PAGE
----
It is <strong>National French Fry Day. </strong>Fried potatoes are among the greatest culinary creations of all time. Even when they're badly made, they're tempting. When well made, they're irresistible. Chefs and restaurateurs from the lowest to the highest orders brag about their fries as much as about anything. No less a gourmet than Thomas Jefferson proudly served fries at the White House.
A clear uptick in the quality of restaurant French fries appeared in recent years. More of them take the trouble to cut their own from fresh potatoes. That was at one time universal. Even McDonald's. . .
Celebrity Chefs Today
Chef Paul Prudhomme was born today in 1940. He was the youngest of thirteen children, and grew up on a farm near Opelousas. He often said that the goodness of Cajun cooking came from having to sell the best of what they caught and grew, and making secondary foodstuffs taste good. He also said that people who grew up close to the earth, as his family did, had the advantage of having the ultimate in freshness in their food.
Chef Paul first came to our attention when, in 1974, he became chef of La Bon Creole, the restaurant in the Maison Dupuy Hotel that's now Le Meritage. After a few other gigs, he turned up as executive chef of all of the restaurants operated by the Commander's Palace branch of the Brennan family. Commander's became great while he was there, as he introduced an entirely new style of Cajun and Creole cooking.
During those years, Paul began encouraging young people to take up cooking as a profession--not the kind of advice they heard much in those days. He opened his own restaurant on July 3, 1979. K-Paul's Louisiana Kitchen (the "K" is for his late wife Kay Hinrichs, a big part of the operation) was an instant hit, and Paul's celebrity grew exponentially. He remains one of the best-known chefs in America, and his cookbooks began their long and continuing run as best-sellers. After the hurricane, Chef Paul became highly visible locally, giving free food from his spice plant in Elmwood, and camping out on the sidewalk in front of K-Paul's to encourage the revival of New Orleans.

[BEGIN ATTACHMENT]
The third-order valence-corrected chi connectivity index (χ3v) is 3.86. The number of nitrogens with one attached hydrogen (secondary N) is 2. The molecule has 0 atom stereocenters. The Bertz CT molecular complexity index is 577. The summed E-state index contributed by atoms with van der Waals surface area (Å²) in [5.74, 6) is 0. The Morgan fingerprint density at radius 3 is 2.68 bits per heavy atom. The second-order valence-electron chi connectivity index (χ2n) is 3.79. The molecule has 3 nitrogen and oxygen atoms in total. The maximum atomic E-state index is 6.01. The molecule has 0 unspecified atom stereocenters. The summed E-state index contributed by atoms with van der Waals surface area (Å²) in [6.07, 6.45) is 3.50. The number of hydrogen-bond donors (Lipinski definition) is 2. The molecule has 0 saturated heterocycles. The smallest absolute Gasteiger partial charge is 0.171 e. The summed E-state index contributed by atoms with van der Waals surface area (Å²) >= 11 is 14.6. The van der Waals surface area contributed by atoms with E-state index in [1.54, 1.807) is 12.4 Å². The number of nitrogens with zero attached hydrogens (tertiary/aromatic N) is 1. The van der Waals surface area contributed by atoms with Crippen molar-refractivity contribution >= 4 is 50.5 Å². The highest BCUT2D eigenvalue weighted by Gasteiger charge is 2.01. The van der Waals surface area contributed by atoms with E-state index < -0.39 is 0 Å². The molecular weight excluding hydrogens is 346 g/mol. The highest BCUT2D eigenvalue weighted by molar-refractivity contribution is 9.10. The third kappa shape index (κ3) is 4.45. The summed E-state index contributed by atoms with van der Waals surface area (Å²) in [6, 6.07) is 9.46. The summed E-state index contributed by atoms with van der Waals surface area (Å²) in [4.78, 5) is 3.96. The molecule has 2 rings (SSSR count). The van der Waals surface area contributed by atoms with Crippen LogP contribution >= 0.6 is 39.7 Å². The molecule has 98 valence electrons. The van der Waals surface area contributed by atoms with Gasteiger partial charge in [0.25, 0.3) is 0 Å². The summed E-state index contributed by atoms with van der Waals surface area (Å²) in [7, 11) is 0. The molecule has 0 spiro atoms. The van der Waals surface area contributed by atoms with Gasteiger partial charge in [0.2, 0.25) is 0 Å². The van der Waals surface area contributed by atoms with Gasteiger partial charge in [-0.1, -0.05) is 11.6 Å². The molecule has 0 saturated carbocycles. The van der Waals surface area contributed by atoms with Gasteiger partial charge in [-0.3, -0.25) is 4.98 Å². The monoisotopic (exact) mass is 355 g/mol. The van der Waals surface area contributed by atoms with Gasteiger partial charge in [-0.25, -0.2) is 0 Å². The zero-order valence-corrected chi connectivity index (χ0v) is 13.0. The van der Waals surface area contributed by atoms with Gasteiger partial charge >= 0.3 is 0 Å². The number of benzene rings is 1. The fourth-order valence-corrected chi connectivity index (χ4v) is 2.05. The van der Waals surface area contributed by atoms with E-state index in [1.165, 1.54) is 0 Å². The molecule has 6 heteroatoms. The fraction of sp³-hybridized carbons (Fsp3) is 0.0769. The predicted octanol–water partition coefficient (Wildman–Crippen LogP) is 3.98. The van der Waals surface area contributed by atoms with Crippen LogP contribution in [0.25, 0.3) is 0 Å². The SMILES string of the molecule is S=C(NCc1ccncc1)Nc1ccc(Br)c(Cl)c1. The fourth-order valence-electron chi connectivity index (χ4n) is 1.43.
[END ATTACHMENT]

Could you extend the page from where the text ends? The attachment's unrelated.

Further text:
Chef Paul passed away on October 8, 2015, but his restaurant and cookbooks live on as robust as ever.
It is National French Fry Day.
Fried potatoes are among the greatest culinary creations of all time. Even when they're badly made, they're tempting. When well made, they're irresistible. Chefs and restaurateurs from the lowest to the highest orders brag about their fries as much as about anything. No less a gourmet than Thomas Jefferson proudly served fries at the White House.
A clear uptick in the quality of restaurant French fries appeared in recent years. More of them take the trouble to cut their own from fresh potatoes. That was at one time universal. Even McDonald's use to have fresh-cut fries, as late as the 1970s. Frozen, pre-blanched, pre-cut potatoes now rule the world. They're treated with batter or flavorings to approximate the crispness and flavor of the fresh article. That must be done because most French fries are fried in advance. They may be wonderful as they come out of the fryer, but unless something is done they become limp or dry a few minutes later. I understand why fast food restaurants serve frozen potatoes. But why should seafood restaurants, neighborhood cafes, and even some uppity, expensive bistros serve frozen fries?